gentleman had to be who freely confessed himself a little shocked, though not, strictly, at Pemberton.
"We must go into this, mustn't we, dear?" he said to his wife. He assured his young friend that the matter should have his very best attention; and he melted into space as elusively as if, at the door, he were taking an inevitable but deprecatory precedence. When, the next moment, Pemberton found himself alone with Mrs. Moreen it was to hear her say: "I see, I see," stroking the roundness of her chin and looking as if she were only hesitating between a dozen easy remedies. If they didn't make their push Mr. Moreen could at least disappear for several days. During his absence his wife took up the subject again spontaneously, but her contribution to it was merely that she had thought all the while they were getting on so beautifully. Pemberton's reply to this revelation was that unless they immediately handed him a substantial sum he would leave them for ever. He knew she would wonder how he would get away, and for a moment expected her to inquire. She didn't, for which he was almost grateful to her, so little was he in a position to tell.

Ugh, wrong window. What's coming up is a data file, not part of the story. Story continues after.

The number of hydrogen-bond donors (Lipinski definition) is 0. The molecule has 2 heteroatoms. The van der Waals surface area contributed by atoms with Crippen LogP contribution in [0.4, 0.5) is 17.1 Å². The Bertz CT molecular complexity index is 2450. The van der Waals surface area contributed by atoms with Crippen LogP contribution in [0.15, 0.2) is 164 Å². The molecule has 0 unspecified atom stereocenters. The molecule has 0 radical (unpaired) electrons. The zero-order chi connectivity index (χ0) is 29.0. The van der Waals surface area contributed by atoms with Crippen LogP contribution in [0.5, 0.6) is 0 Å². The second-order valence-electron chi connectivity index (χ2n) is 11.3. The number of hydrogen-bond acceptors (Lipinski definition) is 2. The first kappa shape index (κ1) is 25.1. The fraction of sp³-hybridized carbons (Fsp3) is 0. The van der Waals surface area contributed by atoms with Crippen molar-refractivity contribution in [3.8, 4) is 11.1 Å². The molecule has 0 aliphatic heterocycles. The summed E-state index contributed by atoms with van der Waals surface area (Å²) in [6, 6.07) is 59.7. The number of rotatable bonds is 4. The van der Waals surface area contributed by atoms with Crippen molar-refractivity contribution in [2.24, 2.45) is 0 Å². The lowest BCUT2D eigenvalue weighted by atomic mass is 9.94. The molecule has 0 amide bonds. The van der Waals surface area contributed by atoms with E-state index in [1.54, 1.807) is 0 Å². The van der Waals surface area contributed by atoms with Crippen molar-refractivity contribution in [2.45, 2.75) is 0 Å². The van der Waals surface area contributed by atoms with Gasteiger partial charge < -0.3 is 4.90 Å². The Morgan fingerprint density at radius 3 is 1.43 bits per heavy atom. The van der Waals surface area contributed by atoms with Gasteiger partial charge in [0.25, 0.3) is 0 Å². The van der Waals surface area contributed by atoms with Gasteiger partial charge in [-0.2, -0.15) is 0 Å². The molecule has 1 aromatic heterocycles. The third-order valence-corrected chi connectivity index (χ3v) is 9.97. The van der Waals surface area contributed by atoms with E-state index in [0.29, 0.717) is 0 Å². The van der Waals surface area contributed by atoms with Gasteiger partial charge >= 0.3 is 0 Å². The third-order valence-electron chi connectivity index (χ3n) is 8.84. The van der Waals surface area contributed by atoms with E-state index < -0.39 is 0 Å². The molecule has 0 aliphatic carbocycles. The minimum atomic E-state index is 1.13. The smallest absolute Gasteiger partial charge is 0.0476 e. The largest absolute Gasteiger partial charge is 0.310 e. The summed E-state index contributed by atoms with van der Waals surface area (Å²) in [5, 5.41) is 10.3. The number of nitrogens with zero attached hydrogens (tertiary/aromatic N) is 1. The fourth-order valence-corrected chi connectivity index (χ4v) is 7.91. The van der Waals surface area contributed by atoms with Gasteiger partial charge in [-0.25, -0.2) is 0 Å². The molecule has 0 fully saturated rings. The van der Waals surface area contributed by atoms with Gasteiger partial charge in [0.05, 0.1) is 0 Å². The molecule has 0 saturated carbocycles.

"You won't, you know you won't—you're too interested," she said. "You are interested, you know you are, you dear, kind man!" She laughed, with almost condemnatory archness, as if it were a reproach (but she wouldn't insist), while she flirted a soiled pocket-handkerchief at him.
Pemberton's mind was fully made up to quit the house the following week. This would give him time to get an answer to a letter he had despatched to England. If he did nothing of the sort—that is, if he stayed another year and then went away only for three months—it was not merely because before the answer to his letter came